Public health advocates say a common color enhancer added to thousands of US foods is toxic and dangerous, and have formally petitioned federal regulators to ban the chemical’s use.
Though the compound, titanium dioxide, has been widely used for decades and is found in foods like M&Ms, Skittles, Beyond Meat plant-based chicken tenders and Chips Ahoy! cookies, recent science has shown it is also linked to a range of serious health issues and accumulates in the body and organs.
The recent scientific discoveries prompted the European Food Safety Authority to ban titanium dioxide’s use in food in August, and the petition filed by five major US public health advocacy groups asks the US Food And Drug Administration (FDA) to similarly withdraw its approval.
“Recent scientific studies raise serious questions about the safety of the chemical’s use in food,” the petition’s authors wrote.
Titanium dioxide is used to brighten whites or effectively serve as a primer for other colors, and the Environmental Working Group non-profit found nearly 2,000 products in which the chemical may be used, though some estimates are as high as 11,000. The largest subgroups included candy, cakes, cookies, and desserts or dessert toppings.
Research shows the chemical is likely a neurotoxin and immunotoxin, and can damage the reproductive system, cause birth defects and damage genes.
“Those are things that we really want to protect, so removing titanium dioxide seems like an obvious step,” said Tom Neltner, senior director of safer chemicals at the Environmental Defense Fund and petition co-author. “There’s really no excuse to allow it to be used any longer.”
The chemical has come under increased scrutiny recently: a bill to ban the substance in food is moving through the California assembly, and a lawsuit filed earlier this year drew wide attention for alleging that Skittles candies are “unfit for human consumption” because they contain the chemical.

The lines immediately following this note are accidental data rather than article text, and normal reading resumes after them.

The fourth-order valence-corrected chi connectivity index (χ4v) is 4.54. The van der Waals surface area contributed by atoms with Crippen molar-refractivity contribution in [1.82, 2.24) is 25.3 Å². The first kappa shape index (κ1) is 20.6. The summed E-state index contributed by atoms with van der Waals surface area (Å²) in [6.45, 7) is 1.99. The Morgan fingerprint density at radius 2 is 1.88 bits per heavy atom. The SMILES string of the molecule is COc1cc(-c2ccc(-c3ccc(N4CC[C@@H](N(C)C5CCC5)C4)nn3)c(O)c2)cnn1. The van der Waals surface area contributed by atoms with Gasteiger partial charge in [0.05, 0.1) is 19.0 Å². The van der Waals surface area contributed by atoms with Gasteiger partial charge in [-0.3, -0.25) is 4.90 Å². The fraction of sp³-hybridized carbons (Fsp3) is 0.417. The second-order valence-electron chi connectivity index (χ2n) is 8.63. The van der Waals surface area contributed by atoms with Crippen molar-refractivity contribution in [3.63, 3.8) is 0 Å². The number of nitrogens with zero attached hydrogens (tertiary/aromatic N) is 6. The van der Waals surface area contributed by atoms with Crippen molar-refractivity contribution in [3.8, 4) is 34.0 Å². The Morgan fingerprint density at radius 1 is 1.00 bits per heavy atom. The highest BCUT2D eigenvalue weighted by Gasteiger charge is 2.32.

For decades, researchers and regulators thought titanium dioxide particles were large enough that they were not absorbed by the body and were quickly excreted. But newer research has found the nanoparticles are so small that they can be absorbed through the gastrointestinal tract and move into the bloodstream where they can settle in organs.
The compounds are thought to remain in the body for years, and because they are so widely used, they accumulate faster than they can be expelled.
The FDA approved titanium dioxide for food use in 1966 and last reviewed it in 1973, when it concluded the chemical was safe. The law does not require the agency to periodically review chemical safety, and the petition mechanism is one of the very few ways the FDA can be compelled to review updated science.
The agency now has a year to make a decision about whether it will revoke the food-use approval, at which point industry will have a chance to object.
Neltner said the groups are certain the chemical no longer meets the legal definition for a safe additive, which states there must be “reasonable certainty that no harm will result from the intended use of the color additive”.
Moreover, safer alternatives to titanium dioxide exist, Neltner said, and the chemical serves no purpose beyond coloring food, so it is not essential to products.
But it is far from certain that the FDA will agree. Last year the agency told the Titanium Dioxide Manufacturers Association trade group that “available safety studies do not demonstrate safety concerns connected to the use of [titanium dioxide] as a color additive”.
Neltner said the agency’s comments did not offer scientific evidence to support the claim, which the petition will force the agency to provide.
“That’s not science, that’s not transparent – a petition forces them to use rigorous science and explain their decision,” he said.